- Background fabric of patch (as large as the patch). Typically a thicker twill or a denim works well for a patch. You can use thinner material but you will likely want to fuse on a couple of layers of interfacing to give it more body.
- Water soluble stabilizer (WSS) – enough to fit in hoop that will contain patch
- A small (as large as the patch) piece of HeatnBond Lite
Alternatively, you can get a patch making kit which has all the supplies you need PLUS a bunch of fun patch designs!
How to make a patch with an appliqué design using your embroidery machine.
- Hoop a piece of water soluble stabilizer (WSS).
- Stitch out the first round of stitching of your appliqué design. This serves as a placement line to show you where to lay down your appliqué fabric.
- Lay down your appliqué fabric over the placement stitching.
- Stitch out your next round of stitching. This is your tack down stitching that secures your appliqué fabric to the WSS.
- Remove your hoop from the embroidery machine. Using appliqué scissors, trim your appliqué fabric close to the tack down stitching.
- Start your next round of stitching which is the satin stitching for the outside edge of your patch.
- Stitch out the next round or rounds of stitching which are the final details of your patch.
- Remove the patch from the hoop and trim off the WSS. Wet the patch to remove any remaining WSS. If you are worried about the edges fraying, apply a bit of Fray Check to the outside edge.
- Trace your patch onto the HeatnBond Lite and cut it out.
- Fuse the HeatnBond Lite onto the back of the patch.
- Peel away the packing on the HeatnBond Lite. The patch is now ready to be fused onto anything!
Frequently asked questions about making patches on an embroidery machine
Do you need a special patch making machine to make patches?
Nope. Just a regular old embroidery machine will work. And since patches tend to be quite small, even a machine with a smaller hoop size (like the Brother PE535 or the SE600) will work for making embroidered patches.
What material should you use for embroidered patches?
I like to use a twill, vinyl or denim for my patches. But if you plan on making a lot in a range of colors, check out the poly patch twill kit from DIME. You get a range of colored twill perfect for making patches.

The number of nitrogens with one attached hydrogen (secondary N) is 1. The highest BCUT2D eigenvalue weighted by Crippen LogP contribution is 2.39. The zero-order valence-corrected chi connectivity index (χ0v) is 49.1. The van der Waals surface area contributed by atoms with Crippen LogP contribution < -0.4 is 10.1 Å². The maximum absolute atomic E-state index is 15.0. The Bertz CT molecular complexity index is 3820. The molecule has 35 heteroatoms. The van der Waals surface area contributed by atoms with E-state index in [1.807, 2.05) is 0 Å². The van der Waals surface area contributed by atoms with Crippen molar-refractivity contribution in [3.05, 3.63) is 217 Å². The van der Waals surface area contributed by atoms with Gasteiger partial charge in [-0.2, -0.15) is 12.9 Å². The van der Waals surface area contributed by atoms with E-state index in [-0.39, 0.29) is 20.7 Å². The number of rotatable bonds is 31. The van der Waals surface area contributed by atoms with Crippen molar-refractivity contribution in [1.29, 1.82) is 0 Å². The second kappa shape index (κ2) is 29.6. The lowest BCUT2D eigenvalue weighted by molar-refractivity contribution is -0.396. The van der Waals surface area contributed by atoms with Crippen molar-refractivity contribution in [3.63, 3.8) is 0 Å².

Can I use a patch to cover embroidery that will be too hard to remove?
Absolutely! That’s one of the reasons why patches are so great.
How do I avoid fuzzy edges around the patch when I’m done making the patch on my embroidery machine?
Use water soluble stabilizer. This is the key. If you use anything else for stabilization – you will see the stabilizer on the finished edge.
Where to use patches?
Since patches can be a bit stiff, they are best applied on more durable garments. For example, embroidered patches are a great alternative to embroidering directly onto a baseball cap. I would not suggest ironing a patch onto a delicate material. If you do need to patch a more delicate garment, like a monogrammed baby outfit where you want to cover the former monogram with a new monogram – I would recommend making a softer, more flexible patch with lighter materials.
Free patch machine embroidery design
If you have never made a patch before and would like to do a practice run, download my free heart appliqué design. It’s quick and easy to make and adds a cute detail to a pair of jeans.
Ok – I’d like to see you make a patch on your embroidery machine.
No problem! I actually made a short video to demonstrate how to make a patch on an embroidery machine.
Good luck, everyone and happy stitching!